— Katherine Stone (@postpartumprogr) March 27, 2012
Here we go again.
Postpartum Depression is a diagnosis. It’s not a marketing tool, people.
My initial response to just reading the tweet? “So we should have been prescribed a colour wheel instead of meds and therapy?” Then I read the actual post at BabyCenter and my hackles raised. Disappointed doesn’t begin to cover how I feel about this.
Chromotherapy is a legitimate form of therapy for many ailments and is used by Naturopaths quite often. But as a cure for PPD? In reference to a spring giveaway by a company manufacturing Nursing under garments? Not okay.
Chromotherapy relies upon the delivery of colour via the light spectrum. Blues and violets are the most commonly used colours for reducing anxiety and inflammatory conditions, according to “Chromotherapy, Let there be Light” by Sussana Czeranko ND BBE at NDRN.com.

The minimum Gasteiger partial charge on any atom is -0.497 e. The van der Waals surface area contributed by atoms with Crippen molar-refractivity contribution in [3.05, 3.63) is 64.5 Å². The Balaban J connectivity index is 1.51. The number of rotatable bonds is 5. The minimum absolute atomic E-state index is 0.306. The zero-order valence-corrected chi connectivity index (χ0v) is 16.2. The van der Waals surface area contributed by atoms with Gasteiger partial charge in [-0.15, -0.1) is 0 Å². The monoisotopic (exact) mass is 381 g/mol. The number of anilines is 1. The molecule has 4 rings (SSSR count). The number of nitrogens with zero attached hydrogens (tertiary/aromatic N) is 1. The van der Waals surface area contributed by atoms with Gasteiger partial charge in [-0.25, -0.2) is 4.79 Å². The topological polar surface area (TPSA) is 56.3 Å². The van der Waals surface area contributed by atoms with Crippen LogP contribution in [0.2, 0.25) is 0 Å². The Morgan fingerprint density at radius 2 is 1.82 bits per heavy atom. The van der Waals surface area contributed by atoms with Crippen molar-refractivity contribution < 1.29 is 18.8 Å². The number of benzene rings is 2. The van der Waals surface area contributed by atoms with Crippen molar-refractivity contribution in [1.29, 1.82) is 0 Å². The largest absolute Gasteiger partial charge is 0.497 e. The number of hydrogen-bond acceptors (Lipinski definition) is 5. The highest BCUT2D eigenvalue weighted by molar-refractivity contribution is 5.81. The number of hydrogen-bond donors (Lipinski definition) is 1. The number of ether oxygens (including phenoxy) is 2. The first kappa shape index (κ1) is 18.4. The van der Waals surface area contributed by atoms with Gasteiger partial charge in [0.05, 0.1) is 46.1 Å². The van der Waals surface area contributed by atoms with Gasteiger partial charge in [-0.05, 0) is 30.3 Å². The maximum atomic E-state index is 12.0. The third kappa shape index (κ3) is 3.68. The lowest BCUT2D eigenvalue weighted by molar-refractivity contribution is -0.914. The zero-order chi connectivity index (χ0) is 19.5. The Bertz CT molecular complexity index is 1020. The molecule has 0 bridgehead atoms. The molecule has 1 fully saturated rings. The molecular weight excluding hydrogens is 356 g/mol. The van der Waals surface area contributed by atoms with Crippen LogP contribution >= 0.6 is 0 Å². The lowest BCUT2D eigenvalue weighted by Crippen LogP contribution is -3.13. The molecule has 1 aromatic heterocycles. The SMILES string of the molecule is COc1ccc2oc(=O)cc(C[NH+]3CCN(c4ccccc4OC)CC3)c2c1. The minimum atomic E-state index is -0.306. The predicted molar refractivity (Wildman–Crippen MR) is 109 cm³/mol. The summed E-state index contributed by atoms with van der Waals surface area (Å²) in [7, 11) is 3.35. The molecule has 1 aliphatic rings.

Chromotherapy has a place in the therapeutic realm for many. If you’ve had success with it, good for you.
Art therapy is also a popular form of therapy for those struggling with mental illness. It works for many.
Dear marketers, please, do not use the term “cure for PPD” in your materials. It’s highly offensive and ultimately disingenuous to vulnerable mothers and desperate family members truly searching for successful treatment options.
Imagine being presented with an ornately wrapped box. Your fingers deftly remove the gorgeous exterior paper, your expectations growing as you wonder what could be inside such a beautiful package. Once you have the wrapping off and open the lid, there’s nothing but stale air inside.
Is how vulnerable mothers feel after they read your post. Let down, disappointed, upset, and angry.
Postpartum Depression is very real and a rocky road to travel. Please don’t pretend it’s a premium paved interstate requiring us to pay a toll to you to catch a ride to recovery.
Speaking out makes a difference. The post’s title has been changed to “Can color help postpartum depression?” and there is mention of color therapy now within the post. It’s a start. Bravado and BabyCenter do want to support women as they go through the motherhood experience and not dismiss any mother’s journey. Don’t ever hesitate to speak up when you see something not quite right. Your voice might just be the one which gets things changed.